Former BP Employee and Bunker Supplier Jailed For Corruption
On 11 May 2021, Chang Peng Hong Clarence (“Chang”) (张炳鸿), a former Eastern Regional Director for Marine Fuels with BP Singapore Pte Ltd (“BP”), was sentenced to 54 months’ imprisonment for receiving bribes. He was also ordered to pay a penalty of S$6,220,095. Koh Seng Lee (“Koh”) (許勝利), the Executive Director of Pacific Prime Trading Pte Ltd (“PPT”), who had given the bribes, was also sentenced to 54 months’ imprisonment for corruption on the same day.
2. On 16 July 2020, District Judge Ong Chin Rhu convicted Chang and Koh for offences punishable under section 5 and 6 of the Prevention of Corruption Act, Chapter 241. The District Judge found that Chang had suggested that Koh set up PPT to be a trading counterparty of BP, on the understanding that Chang would advance the business interest of PPT with BP and would therefore be entitled to payments in return. Between July 2006 to July 2010, pursuant to their corrupt agreement, Koh gave a total of USD3.95 million to Chang and also corruptly agreed to give Chang S$500,000 as a form of investment in a franchise education business which Chang’s wife was involved in.
3. Chang separately faces money laundering offences punishable under the Corruption, Drug Trafficking and Other Serious Crimes (Confiscation of Benefits) Act, Chapter 65A (“CDSA”). It was alleged that he had transferred nearly S$4.7million of corrupt proceeds from a Hongkong and Shanghai Banking Corporation Limited (“HSBC”) account in Hong Kong to a POSB Bank Singapore account and two other HSBC Singapore accounts and converted nearly S$4 million (which in whole or in part, were direct or indirect benefits of corrupt proceeds) to acquire three private landed properties and two condominiums. He was also charged with converting S$111,000 of corrupt proceeds to acquire share capital in in a pre-school. The money laundering charges had been stood down for the purpose of his corruption trial, and will be dealt with subsequently.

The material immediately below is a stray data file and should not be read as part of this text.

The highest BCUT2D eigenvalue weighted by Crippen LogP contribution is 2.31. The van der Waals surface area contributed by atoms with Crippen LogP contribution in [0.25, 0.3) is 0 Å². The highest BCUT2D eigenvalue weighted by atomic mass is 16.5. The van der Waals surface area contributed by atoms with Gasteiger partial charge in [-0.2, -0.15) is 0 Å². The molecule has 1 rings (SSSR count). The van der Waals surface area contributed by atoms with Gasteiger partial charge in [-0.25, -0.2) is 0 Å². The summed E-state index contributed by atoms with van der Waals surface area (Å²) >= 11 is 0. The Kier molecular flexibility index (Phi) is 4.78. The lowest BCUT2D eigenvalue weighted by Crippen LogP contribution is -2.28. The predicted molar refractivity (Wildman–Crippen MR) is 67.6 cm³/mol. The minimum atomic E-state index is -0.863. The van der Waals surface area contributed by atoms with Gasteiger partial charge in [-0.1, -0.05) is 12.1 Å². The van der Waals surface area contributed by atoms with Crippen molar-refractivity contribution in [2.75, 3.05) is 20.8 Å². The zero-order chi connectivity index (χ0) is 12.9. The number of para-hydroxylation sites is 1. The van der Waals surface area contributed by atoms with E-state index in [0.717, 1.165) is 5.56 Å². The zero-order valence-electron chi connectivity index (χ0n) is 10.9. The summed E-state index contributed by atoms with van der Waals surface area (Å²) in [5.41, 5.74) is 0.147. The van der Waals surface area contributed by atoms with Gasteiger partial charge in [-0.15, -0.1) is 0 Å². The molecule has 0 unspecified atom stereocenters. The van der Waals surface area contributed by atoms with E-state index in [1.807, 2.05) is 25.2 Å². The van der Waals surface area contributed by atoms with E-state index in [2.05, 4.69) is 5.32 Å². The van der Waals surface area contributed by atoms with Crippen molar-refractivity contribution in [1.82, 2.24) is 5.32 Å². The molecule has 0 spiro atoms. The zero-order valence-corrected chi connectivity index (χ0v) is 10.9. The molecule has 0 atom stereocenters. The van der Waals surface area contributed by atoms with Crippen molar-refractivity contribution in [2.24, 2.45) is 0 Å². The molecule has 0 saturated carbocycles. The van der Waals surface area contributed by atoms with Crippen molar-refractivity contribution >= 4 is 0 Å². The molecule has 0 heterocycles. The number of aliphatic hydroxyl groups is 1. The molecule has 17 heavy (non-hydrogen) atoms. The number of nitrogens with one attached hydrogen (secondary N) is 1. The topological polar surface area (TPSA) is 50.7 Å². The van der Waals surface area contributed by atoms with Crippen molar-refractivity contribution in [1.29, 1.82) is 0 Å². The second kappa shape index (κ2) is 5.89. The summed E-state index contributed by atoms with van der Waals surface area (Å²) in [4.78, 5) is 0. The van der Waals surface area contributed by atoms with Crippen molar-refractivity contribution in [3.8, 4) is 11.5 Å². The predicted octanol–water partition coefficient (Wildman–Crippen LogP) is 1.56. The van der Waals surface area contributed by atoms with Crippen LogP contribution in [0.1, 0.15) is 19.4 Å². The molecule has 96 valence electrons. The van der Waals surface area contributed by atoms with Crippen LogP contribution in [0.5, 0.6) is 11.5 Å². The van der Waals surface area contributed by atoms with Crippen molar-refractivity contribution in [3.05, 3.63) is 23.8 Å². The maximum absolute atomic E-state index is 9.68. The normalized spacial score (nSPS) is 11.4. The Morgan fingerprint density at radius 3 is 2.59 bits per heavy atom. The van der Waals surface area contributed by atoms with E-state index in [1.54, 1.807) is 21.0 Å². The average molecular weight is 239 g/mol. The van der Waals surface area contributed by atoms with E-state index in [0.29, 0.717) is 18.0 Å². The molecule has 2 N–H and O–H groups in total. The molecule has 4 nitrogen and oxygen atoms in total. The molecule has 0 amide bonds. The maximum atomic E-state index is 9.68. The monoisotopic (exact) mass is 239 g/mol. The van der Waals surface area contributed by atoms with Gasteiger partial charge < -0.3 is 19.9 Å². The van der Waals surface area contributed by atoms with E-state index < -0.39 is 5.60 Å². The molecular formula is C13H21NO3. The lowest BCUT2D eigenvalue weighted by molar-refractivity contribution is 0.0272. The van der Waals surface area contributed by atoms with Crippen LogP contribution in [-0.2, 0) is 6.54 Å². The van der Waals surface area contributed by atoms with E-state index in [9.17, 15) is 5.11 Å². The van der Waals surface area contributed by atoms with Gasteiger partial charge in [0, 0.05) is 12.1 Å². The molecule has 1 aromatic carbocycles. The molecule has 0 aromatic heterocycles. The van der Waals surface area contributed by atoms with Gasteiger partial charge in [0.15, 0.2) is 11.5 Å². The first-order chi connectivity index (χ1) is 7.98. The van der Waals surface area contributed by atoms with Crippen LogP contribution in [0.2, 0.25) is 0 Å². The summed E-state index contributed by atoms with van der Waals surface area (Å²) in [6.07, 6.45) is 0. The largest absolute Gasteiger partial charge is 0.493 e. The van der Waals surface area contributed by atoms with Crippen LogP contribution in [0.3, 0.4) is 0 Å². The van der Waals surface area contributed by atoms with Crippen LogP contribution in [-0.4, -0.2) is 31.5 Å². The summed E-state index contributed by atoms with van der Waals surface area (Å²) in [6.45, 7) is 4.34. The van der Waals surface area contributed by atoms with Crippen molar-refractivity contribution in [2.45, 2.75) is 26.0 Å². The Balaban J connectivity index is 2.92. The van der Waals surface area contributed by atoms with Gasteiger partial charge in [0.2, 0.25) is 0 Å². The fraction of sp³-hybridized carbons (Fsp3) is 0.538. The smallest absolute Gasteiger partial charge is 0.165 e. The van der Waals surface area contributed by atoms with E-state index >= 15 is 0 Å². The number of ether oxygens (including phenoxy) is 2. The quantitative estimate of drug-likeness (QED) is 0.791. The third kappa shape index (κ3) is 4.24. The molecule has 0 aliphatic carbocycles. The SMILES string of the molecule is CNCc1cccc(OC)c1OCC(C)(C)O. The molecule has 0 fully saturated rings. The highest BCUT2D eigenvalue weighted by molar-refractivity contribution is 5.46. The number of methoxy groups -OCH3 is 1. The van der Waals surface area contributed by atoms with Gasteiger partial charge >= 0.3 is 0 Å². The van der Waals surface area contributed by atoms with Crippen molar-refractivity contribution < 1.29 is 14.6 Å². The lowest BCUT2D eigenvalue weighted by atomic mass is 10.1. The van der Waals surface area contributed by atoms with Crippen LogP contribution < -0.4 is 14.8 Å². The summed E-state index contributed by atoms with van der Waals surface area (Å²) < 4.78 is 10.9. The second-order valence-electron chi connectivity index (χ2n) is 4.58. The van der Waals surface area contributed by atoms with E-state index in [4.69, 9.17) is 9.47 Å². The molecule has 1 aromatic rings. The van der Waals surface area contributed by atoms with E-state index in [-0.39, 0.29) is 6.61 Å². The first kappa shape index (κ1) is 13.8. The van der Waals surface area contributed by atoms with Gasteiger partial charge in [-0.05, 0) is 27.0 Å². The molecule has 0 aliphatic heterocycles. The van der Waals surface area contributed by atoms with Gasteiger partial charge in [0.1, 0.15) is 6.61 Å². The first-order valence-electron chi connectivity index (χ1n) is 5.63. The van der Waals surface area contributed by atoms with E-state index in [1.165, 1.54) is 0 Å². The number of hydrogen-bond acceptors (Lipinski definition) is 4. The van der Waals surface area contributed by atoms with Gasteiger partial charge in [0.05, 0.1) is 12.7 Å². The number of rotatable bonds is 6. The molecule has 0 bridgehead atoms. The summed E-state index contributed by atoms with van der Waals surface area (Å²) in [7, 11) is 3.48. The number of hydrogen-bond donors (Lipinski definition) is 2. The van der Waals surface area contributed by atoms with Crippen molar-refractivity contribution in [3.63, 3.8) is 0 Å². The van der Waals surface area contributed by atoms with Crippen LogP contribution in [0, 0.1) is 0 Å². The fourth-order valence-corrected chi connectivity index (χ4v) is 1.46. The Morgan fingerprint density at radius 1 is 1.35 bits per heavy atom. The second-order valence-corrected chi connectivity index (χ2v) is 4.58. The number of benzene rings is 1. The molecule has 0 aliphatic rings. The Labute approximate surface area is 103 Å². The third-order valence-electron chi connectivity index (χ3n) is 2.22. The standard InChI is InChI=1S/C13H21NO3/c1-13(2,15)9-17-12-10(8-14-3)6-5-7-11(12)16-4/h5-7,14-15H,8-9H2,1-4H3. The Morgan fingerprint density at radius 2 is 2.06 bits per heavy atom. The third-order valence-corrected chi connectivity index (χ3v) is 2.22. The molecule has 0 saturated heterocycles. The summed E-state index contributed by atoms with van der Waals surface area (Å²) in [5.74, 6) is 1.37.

4. Singapore adopts a strict zero-tolerance approach towards corruption. Any person who is convicted of a corruption offence can be fined up to $100,000 or sentenced to imprisonment of up to 5 years or to both. Any person who is convicted of accepting gratification can also be ordered to pay a penalty, which is a sum equal to the amount of that gratification. Any person who is convicted of a money laundering offence can be fined up to $500,000 or sentenced to imprisonment for up to 7 years or to both.
5. To avoid falling victim to dishonest practices by rogue employees seeking personal gains, companies are strongly advised to put in place robust procedures in areas such as procurement and internal audit. Guidance for companies on measures to prevent corruption can be found in PACT: A Practical Anti-Corruption Guide for Businesses in Singapore, which is available on CPIB’s website. Companies are also strongly encouraged to obtain certification under the Singapore Standard (SS) ISO 37001, which is designed to help companies implement or enhance a corporate governance system to reduce corporate risk and costs related to bribery and fraud.
Corrupt Practices Investigation Bureau